When it comes to reprogramming your mind after narcissistic abuse, you have to take advantage of the power of affirmations. You may think affirmations are lies you are telling yourself in the beginning. But even if that is the case, keep at it! Eventually, your mind will be reprogrammed and your truth can change to one that’s far more desirable. This video offers one simple way you can get in your affirmations while you sleep! Save it to your bookmarks so you can use it anytime you need.

4. Find A Constructive Physical Outlet To Release Negative Emotions.

You, like many narcissistic abuse survivors, may have found a way to cope with the situation in an unhealthy way. For example, you might have started drinking or eating too much to stuff away the pain, anger, and justified rage that you feel on a daily basis. You know those habits are quite destructive – but it feels better than the alternative, right? If this sounds like you, you might consider looking for healthy physical outlets to release those negative emotions. This is why you will want to take up kickboxing, yoga, or dancing such as Zumba classes. Those are great ways to release the painful emotions that you are feeling. Bonus: It also helps you become more physically fit – revenge body, here you come! After all, when you consider how narcissists exploit you, you have to realize that narcissistic abuse recovery is a whole-self healing journey. Get the details on that in this video.

5. Journal Away the Pain.

You’ve spent way too much time worrying about everyone else in your life – and the narcissist has facilitated this by requiring you to make them the center of your world. This means you’ve got a lot of thoughts, feelings, and unspoken words flying around inside you, likely adding to your pain. My suggestion here is to go out and buy a journal or a diary. Or just use a plain notebook if you prefer. Either way, use this to write in every day about how you are feeling, your thoughts, what you have been doing, and any other information that is important to you. The idea is that whatever you put into this journal is just for you. You can tear pages out if they are painful to read later on, or you can keep the book forever as a reminder of how far you have come. Personally, I prefer bullet journaling these days – here’s how I do it.

6. Pay Attention To Your Breathing.

Did you know that if you breathe through your mouth, you are going to feel more anxious?  It’s true! And that will only cause you to think more about the pain you had endured. The best way to stay relaxed is by breathing through your nostrils. In fact, this is something that patients that suffer from insomnia are told to do before they attempt to fall asleep. Breathing through your nostrils will help lower anxiety levels and the more you do it, the more you will rewire your brain into a calmer state. Try the exercises I share here for help.

7. Tap Into Your Creativity

I always say that narcissistic abuse recovery is a great time to start a new project. Maybe you want to redecorate a room in your home, or learn to paint. Perhaps you’d like to write a book or a story. Maybe you’re a songwriter? When you listen to songs like Stronger Than Ever by Christina Aguilera, you know she was inspired by her own healing from abuse. And this is a positive way to deal with pain and trauma. Channeling your pain into creativity is highly therapeutic. Or, if you’re struggling with finding a project because you’re drowning in your own clutter (a common issue for survivors), you might try a decluttering project, as described here.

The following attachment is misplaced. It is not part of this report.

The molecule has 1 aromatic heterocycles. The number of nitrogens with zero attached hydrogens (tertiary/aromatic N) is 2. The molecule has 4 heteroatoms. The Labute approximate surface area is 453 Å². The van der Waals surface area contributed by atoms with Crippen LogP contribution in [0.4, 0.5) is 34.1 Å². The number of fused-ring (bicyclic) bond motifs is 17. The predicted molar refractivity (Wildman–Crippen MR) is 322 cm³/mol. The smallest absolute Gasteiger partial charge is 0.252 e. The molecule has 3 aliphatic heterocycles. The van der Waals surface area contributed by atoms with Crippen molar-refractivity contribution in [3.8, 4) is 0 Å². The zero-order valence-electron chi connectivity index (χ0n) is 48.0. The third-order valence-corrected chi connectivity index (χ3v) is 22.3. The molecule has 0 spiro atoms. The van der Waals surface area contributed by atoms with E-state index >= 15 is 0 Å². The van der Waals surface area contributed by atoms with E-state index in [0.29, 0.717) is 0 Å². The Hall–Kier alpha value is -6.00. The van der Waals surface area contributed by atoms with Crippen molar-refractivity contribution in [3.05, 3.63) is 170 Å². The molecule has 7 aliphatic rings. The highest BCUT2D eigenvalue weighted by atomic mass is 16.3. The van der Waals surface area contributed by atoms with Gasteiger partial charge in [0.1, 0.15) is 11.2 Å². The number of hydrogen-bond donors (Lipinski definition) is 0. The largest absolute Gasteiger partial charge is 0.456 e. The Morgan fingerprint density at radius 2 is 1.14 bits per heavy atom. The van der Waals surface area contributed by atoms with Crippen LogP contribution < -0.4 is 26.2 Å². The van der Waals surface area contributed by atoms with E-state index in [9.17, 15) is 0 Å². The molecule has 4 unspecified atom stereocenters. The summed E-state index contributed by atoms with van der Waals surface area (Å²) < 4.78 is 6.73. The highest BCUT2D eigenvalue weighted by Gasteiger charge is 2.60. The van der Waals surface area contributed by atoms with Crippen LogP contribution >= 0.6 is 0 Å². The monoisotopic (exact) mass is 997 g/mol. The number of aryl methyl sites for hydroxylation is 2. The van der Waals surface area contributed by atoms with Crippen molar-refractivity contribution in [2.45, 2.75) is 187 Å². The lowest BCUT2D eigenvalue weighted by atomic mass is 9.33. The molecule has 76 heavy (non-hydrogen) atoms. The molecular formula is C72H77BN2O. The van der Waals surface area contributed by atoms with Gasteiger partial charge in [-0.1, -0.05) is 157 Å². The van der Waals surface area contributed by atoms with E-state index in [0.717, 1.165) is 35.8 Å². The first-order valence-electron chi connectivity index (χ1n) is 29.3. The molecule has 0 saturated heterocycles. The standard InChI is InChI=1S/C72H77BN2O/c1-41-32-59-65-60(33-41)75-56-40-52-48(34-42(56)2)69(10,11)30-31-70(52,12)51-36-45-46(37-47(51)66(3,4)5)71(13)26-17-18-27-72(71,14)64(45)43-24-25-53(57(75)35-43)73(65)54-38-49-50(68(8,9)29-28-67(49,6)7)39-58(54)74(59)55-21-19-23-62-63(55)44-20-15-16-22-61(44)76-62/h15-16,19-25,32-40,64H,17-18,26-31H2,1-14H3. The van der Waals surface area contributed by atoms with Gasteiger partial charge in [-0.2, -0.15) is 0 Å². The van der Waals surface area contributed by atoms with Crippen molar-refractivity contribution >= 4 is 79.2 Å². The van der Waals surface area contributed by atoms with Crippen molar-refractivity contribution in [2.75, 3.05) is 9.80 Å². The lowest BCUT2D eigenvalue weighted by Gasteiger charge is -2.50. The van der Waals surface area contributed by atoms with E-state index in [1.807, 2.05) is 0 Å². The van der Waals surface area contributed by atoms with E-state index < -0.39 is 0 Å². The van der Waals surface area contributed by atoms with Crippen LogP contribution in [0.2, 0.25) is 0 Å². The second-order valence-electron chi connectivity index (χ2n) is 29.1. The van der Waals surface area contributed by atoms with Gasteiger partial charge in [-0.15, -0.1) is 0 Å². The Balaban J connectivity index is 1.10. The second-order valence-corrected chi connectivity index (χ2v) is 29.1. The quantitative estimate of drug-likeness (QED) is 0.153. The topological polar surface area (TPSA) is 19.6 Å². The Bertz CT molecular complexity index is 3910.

8. Ask For Help

Possibly the most important step to practicing healthy self-care tips for narcissistic abuse survivors is surrounding yourself with supportive people who understand what you’re going through. I think it’s important to remember that you are not alone. There are millions of people who have experienced the pain that comes with being in an abusive relationship, so don’t feel like your situation is unique or uncommon. If you are struggling, be sure to look into finding a therapist and/or a narcissistic abuse recovery coach who understands what you’re going through. They can give you some helpful tips and since they may have been there themselves, they can empathize in ways no one else can. There’s also the option to join a small Zoom coaching group. If therapy or coaching aren’t within your budget, you can also join a free support narcissistic abuse recovery support group. The more support you have, the better! It MATTERS.

Get help with narcissistic abuse recovery right now.

158 Signs You’re the Victim of Narcissistic Abuse

158 Signs You’re the Victim of Narcissistic Abuse

Could you be the victim of narcissistic abuse? If so, what can you do and how can you tell? Well, that’s exactly what we’re talking about today  – signs that you’re the victim of narcissistic abuse (see video on YouTube).



 

What is narcissistic abuse?

Let’s begin today by briefly defining narcissistic abuse. In a nutshell, narcissistic abuse is officially defined as the intentional construction of a false perception of someone else’s reality by an abuser for the purposes of controlling them. It involves a sort of constructed reality in which the narcissist manipulates you emotionally and psychologically over a long period of time.

It can be difficult to figure out that you’re dealing with narcissistic abuse because it can be very subtle and pervasive. It took me personally 35 years to recognize it. So how do you know if it’s happening to you? Well, I’m here to help you with that. Please grab a pen and a piece of paper, or open up a note on your phone. As you read through the signs that you’re a victim of narcissistic abuse, go ahead and make a tick mark for each one that resonates with you.

Signs You’re Dealing with Narcissistic Abuse

Find out if you are being emotionally abused by a narcissist by asking yourself the following questions.